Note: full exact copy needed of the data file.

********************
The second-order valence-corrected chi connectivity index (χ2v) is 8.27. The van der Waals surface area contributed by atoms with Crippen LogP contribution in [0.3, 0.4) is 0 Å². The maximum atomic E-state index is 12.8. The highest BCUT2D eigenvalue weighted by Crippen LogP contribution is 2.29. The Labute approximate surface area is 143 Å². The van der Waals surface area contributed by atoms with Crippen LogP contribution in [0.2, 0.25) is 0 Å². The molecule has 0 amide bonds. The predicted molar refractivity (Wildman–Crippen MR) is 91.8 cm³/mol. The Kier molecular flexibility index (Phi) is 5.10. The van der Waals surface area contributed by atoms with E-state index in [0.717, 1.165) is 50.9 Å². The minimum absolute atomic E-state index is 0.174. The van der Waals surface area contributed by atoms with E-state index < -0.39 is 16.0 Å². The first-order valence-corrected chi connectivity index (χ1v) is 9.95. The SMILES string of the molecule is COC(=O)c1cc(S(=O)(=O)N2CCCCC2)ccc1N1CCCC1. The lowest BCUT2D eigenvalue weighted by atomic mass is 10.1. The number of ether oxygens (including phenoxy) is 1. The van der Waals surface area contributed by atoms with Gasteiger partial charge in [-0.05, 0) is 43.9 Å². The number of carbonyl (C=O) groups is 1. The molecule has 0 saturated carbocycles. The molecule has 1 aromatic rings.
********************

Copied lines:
The second-order valence-corrected chi connectivity index (χ2v) is 8.27. The van der Waals surface area contributed by atoms with Crippen LogP contribution in [0.3, 0.4) is 0 Å². The maximum atomic E-state index is 12.8. The highest BCUT2D eigenvalue weighted by Crippen LogP contribution is 2.29. The Labute approximate surface area is 143 Å². The van der Waals surface area contributed by atoms with Crippen LogP contribution in [0.2, 0.25) is 0 Å². The molecule has 0 amide bonds. The predicted molar refractivity (Wildman–Crippen MR) is 91.8 cm³/mol. The Kier molecular flexibility index (Phi) is 5.10. The van der Waals surface area contributed by atoms with E-state index in [0.717, 1.165) is 50.9 Å². The minimum absolute atomic E-state index is 0.174. The van der Waals surface area contributed by atoms with E-state index < -0.39 is 16.0 Å². The first-order valence-corrected chi connectivity index (χ1v) is 9.95. The SMILES string of the molecule is COC(=O)c1cc(S(=O)(=O)N2CCCCC2)ccc1N1CCCC1. The lowest BCUT2D eigenvalue weighted by atomic mass is 10.1. The number of ether oxygens (including phenoxy) is 1. The van der Waals surface area contributed by atoms with Gasteiger partial charge in [-0.05, 0) is 43.9 Å². The number of carbonyl (C=O) groups is 1. The molecule has 0 saturated carbocycles. The molecule has 1 aromatic rings.